Title: Meanjin A-Z: Fine fiction to now
Editor: Jonathan Green
Published: 30 April 2018
Publisher: Melbourne University Press
Category: Fiction, anthology
Meanjin A-Z: Fine fiction 1980 to now is the first short fiction anthology from Meanjin, one of Australia’s oldest literary journals. The anthology is edited by Jonathan Green, the current editor of the journal.
In the opening Editor’s Note, Green acknowledges Meanjin’s origin story and states ‘short fiction is no longer much the stuff of mainstream entertainment’.
I’m not sure I agree. Surely the accolades bestowed on short story collections in recent years – think Maxine Beneba Clarke’s Foreign Soil, Ryan O’Neill’s Their Brilliant Careers and Melanie Cheng’s Australia Day – suggest short fiction occupies a prominent place in contemporary Australian literature.
Green also offers no explanation for why he chose these particular twenty short stories. This intrigued me. If the goal of Meanjin (and by extension this collection) is ‘to explore our changing self through the gimlet eye of the Australian writer’ (p. ix), why choose these writers? Why a story by Tim Winton and not Peter Carey? And setting aside the question of why these writers, why these stories by these writers? I do not expect there to be a definitive answer, of course. Choice is subjective and the prerogative of the editor. But as a reader, I remain curious as to the why of what went in and what was left out.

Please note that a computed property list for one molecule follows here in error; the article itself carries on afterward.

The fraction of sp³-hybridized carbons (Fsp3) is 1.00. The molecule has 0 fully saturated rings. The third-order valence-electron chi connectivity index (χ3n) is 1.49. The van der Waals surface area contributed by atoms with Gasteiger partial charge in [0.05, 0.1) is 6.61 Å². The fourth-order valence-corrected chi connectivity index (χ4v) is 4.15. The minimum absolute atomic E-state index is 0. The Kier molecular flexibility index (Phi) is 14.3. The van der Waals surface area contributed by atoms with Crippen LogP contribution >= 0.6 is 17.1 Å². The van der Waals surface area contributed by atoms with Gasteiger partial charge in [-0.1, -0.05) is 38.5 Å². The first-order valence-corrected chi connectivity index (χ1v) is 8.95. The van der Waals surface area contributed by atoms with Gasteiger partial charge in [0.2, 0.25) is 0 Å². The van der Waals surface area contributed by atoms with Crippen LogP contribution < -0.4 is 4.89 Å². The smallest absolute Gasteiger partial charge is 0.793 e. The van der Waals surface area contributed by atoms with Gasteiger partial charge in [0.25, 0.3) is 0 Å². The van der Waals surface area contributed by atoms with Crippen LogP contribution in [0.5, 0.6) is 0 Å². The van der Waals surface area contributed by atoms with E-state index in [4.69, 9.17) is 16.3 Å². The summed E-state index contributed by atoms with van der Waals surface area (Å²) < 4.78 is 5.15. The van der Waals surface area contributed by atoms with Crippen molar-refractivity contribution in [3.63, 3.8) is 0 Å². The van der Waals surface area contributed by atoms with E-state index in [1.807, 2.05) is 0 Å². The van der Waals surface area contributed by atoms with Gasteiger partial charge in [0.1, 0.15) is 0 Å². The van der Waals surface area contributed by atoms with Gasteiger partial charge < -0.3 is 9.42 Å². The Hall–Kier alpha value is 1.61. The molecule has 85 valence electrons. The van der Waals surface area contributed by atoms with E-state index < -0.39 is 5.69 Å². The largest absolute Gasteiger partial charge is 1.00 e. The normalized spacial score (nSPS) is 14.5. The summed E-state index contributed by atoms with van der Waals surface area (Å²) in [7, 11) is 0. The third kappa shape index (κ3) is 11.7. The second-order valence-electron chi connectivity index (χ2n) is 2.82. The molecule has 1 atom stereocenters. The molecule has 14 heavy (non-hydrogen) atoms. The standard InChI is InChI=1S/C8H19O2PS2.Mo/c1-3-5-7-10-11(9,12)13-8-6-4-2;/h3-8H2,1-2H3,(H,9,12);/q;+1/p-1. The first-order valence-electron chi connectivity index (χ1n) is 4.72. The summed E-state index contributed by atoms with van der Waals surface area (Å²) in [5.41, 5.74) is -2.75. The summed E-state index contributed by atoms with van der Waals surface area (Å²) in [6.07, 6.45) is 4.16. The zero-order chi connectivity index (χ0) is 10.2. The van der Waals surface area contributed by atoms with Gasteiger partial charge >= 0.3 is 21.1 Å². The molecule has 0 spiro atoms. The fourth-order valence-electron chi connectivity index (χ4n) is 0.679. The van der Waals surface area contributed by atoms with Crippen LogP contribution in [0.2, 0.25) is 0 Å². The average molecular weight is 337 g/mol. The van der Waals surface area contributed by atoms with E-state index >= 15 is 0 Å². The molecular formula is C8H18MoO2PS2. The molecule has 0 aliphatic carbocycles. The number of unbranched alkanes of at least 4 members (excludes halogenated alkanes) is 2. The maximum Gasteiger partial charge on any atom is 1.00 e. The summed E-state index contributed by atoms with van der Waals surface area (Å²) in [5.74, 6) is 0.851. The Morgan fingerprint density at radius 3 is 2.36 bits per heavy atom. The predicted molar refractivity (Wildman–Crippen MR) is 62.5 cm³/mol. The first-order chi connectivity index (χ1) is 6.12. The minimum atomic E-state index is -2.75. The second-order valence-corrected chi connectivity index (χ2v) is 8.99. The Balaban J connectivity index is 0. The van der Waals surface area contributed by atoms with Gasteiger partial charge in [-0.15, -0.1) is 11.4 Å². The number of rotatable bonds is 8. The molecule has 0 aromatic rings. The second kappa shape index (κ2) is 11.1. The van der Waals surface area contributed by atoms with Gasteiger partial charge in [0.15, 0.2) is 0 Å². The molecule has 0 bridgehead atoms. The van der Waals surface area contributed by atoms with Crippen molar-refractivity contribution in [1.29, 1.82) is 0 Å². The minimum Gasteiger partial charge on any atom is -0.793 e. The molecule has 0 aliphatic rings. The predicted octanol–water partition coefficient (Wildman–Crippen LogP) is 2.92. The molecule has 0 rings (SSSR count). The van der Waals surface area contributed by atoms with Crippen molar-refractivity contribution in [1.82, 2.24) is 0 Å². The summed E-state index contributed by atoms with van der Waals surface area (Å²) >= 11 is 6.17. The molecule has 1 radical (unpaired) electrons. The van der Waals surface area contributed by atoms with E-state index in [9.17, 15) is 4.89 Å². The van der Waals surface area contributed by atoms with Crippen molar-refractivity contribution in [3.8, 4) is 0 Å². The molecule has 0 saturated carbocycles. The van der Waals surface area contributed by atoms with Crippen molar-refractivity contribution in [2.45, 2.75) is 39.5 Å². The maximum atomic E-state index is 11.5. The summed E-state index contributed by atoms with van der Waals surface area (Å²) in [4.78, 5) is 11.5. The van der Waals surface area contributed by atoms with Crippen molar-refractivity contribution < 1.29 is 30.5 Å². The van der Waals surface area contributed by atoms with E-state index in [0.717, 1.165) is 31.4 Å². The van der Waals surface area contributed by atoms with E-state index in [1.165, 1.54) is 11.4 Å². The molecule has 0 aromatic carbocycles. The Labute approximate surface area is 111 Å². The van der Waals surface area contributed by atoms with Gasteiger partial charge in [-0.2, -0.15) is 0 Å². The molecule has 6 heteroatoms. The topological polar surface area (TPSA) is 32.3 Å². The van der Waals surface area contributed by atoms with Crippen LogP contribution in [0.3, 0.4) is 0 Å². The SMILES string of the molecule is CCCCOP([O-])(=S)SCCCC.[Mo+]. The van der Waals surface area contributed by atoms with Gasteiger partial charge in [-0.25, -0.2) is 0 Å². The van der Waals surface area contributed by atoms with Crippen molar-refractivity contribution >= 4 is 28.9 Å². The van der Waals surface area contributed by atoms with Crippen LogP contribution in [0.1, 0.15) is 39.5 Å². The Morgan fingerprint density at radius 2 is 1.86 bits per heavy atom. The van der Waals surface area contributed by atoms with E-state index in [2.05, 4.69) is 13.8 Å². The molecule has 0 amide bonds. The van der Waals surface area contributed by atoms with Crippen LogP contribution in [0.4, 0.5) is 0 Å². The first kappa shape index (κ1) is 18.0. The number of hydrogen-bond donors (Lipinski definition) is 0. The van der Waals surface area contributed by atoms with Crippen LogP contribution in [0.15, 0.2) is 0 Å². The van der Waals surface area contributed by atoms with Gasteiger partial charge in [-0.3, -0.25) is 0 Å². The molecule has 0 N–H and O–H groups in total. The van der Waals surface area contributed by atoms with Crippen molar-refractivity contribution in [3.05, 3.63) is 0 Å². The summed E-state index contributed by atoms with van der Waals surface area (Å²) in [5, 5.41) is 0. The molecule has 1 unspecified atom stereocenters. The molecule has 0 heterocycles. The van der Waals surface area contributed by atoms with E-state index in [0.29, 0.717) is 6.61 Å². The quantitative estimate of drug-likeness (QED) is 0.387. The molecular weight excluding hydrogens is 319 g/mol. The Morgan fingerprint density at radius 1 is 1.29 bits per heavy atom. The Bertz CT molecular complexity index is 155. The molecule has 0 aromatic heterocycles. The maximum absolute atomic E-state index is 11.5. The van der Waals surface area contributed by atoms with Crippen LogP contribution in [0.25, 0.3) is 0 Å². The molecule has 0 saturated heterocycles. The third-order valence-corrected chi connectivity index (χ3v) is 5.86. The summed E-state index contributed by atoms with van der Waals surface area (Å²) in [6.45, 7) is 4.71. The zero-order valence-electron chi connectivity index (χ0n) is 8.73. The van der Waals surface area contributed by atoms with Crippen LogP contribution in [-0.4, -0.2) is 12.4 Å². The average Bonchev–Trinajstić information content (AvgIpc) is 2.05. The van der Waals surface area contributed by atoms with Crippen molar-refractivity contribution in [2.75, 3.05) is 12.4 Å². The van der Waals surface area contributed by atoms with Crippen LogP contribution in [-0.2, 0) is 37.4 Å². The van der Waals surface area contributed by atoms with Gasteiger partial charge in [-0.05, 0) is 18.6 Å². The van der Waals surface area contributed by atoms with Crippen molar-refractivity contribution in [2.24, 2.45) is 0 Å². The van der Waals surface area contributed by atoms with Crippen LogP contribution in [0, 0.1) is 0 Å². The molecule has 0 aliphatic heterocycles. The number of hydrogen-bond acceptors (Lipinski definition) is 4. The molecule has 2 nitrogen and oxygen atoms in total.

Reading the collection gave me a wonderful sense of nostalgia. I was born in 1981, and this collection encapsulates the changes in the literary landscape that have occurred during my lifetime. However, my nostalgia was often broken, as the order of the stories meant I bounced back and forth in time, from Briony Doyle’s 2013 ‘In Season’ to Peter Goldsworthy’s 1987 ‘Requiescat in Pace’ to Rosalie Ham’s 2002 ‘Isolation’. The collection is published alphabetically by the authors last name, and I found this counter intuitive.
Meanjin A-Z: Fine fiction 1980 to now draws on the vast fiction archive held by Meanjin. It is an inviting proposition: emersion in a collection of short fiction written by some of the best Australian writers. Despite my questions for Green, this is a lovely read, especially for those who adore short fiction.